Trump Was the Biggest Loser during the South Carolina Debate
Donald was whiney, uncivil and so very un-presidential. He threw Trumpertantrum after Trumpertantrum, interrupted again and again and was booed over and over.Read More »
As a Redstate resident liberal, constant reader, occasional commenter, and very rare poster (I think this is my third post in a year), I am much more given to sit back and read than to lay out my own opinion. A story that I read this morning, however, was too thought provoking to pass up:
Maliki has officially endorsed Obama’s 16-month Iraq withdrawal plan. Here’s the money quote:
U.S. presidential candidate Barack Obama talks about 16 months. That, we think, would be the right timeframe for a withdrawal, with the possibility of slight changes.
As an Obama supporter, I obviously thinks this is good news. It will serve to bolster Obama’s foreign policy chops and his claim that his judgment is better than McCain’s, despite his experience being slimmer.
I am aware that this is a conservative blog, so obviously I’m not simply posting a pro-Obama diary expecting to convince Redstate readers to all fall in line behind Obama. I’m not that much of an idealist. What I’m really curious about is why Maliki would come out and endorse one candidates plan over anothers. Here are the possibilities I see:
1) Maliki believes Obama’s plan is better. (This is obviously the most straightforward explanation.)2) Maliki thinks Obama is going to win, and he’s trying to make nice with the next U.S. president.3) Maliki doesn’t like Obama’s plan, but he knows that most of the people who run his country do. He wants to keep his job, so he’s going with the flow.4) Maliki, a Shiite, knows that when the U.S. pulls out, Shiites get the lion’s share of the power, and he’s only been pretending to care about greater Iraq all this time.
Those are the only realistic options I can think of. I tend to lean toward a combination 1-3, as I’ve seen no evidence to support 4. In any case, though, if Maliki keeps up this kind of talk, it will severely undercut a major aspect of McCain’s campaign.
The big question for McCain is how to respond to this kind of talk. I’m not sure what the best answer is, but as of now it seems that he needs to start undercutting Maliki’s competence, judgment, etc. I’m not sure it will work, but he can’t afford to have the elected Iraqi government essentially campaigning for Obama.
Title edit because Neil insists a “plan” is different than a “timeframe.”*Subtitle added because Neil thinks all the information contained in the post and any possible interpretations thereof should be contained in the title of said post. Unfortunately, the entire post would not fit in the title. Hopefully a subtitle is enough to keep Neil from going into conniptions.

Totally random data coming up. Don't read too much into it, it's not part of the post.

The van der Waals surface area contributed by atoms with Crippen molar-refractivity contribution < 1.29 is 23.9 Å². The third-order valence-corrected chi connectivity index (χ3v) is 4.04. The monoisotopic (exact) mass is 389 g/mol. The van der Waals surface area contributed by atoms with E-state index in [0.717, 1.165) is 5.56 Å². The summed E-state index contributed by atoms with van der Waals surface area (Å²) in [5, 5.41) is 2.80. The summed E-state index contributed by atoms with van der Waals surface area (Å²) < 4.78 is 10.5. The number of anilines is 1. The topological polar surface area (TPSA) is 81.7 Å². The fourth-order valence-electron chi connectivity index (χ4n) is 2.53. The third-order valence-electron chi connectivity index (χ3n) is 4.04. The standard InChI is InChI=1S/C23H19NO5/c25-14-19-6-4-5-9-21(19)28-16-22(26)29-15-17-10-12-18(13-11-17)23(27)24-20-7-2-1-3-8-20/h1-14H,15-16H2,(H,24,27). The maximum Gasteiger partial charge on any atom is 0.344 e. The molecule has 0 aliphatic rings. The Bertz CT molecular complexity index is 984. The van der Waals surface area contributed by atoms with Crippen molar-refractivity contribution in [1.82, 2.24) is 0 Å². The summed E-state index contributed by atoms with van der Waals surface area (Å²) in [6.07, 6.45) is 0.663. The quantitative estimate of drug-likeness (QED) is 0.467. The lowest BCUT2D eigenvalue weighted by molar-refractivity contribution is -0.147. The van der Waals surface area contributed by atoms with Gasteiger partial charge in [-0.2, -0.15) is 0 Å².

UPDATE: This just hit Drudge. So far, the McCain camp has no comment. They’d better come up with one. I’d suggest they start by looking in the insightful comments below for a different take on Maliki’s interview. (NB: Not that I agree with that “different” take. Politically speaking, though, McCain better push back and push back fast before this story gets legs.)
UPDATE 2: As noted below, Maliki now says the he was misunderstood, mistranslated, etc. His spokespeople don’t tell us what his actual quote was, but it appears that no bus-throwing-under will be necessary for McCain this go round.
UPDATE 3: Per Moe’s request. Sorry for the lack of a link or citation in UPDATE 2. I couldn’t (and still can’t) find a full transcript of the retraction. It was given by al-Dabbagh, a spokeman for the Iraqi government, via Centcom. The fullest excerpt of that release that I’ve been able to find was via the Times :
Update II: Dr. Ali al-Dabbagh, a spokesman for the Iraqi government, issued a statement saying Mr. Maliki’s statement had been “as not conveyed accurately regarding the vision of Senator Barack Obama, U.S. presidential candidate, on the timeframe for U.S. forces withdrawal from Iraq,” but it did not address a specific error. It did soften his support for Mr. Obama’s plan and implied a more tentative approach to withdrawing troops. More of the statement, which came from the U.S. military’s Central Command press office:
Al-Dabbagh explained that Mr. al-Maliki confirmed the existence of an Iraqi vision stems from the reality with regard to Iraq security needs, as the positive developments of the security situation and the improvement witnessed in Iraqi cities makes the subject of U.S. forces’ withdrawal within prospects, horizons and timetables agreed upon and in the light of the continuing positive developments on the ground, and security that came within the Strategic Plan for Cooperation which was laid and developed by Mr. Maliki and President George Bush. The Iraqi government appreciates and values the efforts of all the friends who continue to support and supporting Iraqi security forces.
Al-Dabbagh underscored that the statements made by the head of the ministerial council (Prime Minister al-Maliki) or any of the members of the Iraqi government should not be understood as support to any U.S. presidential candidates.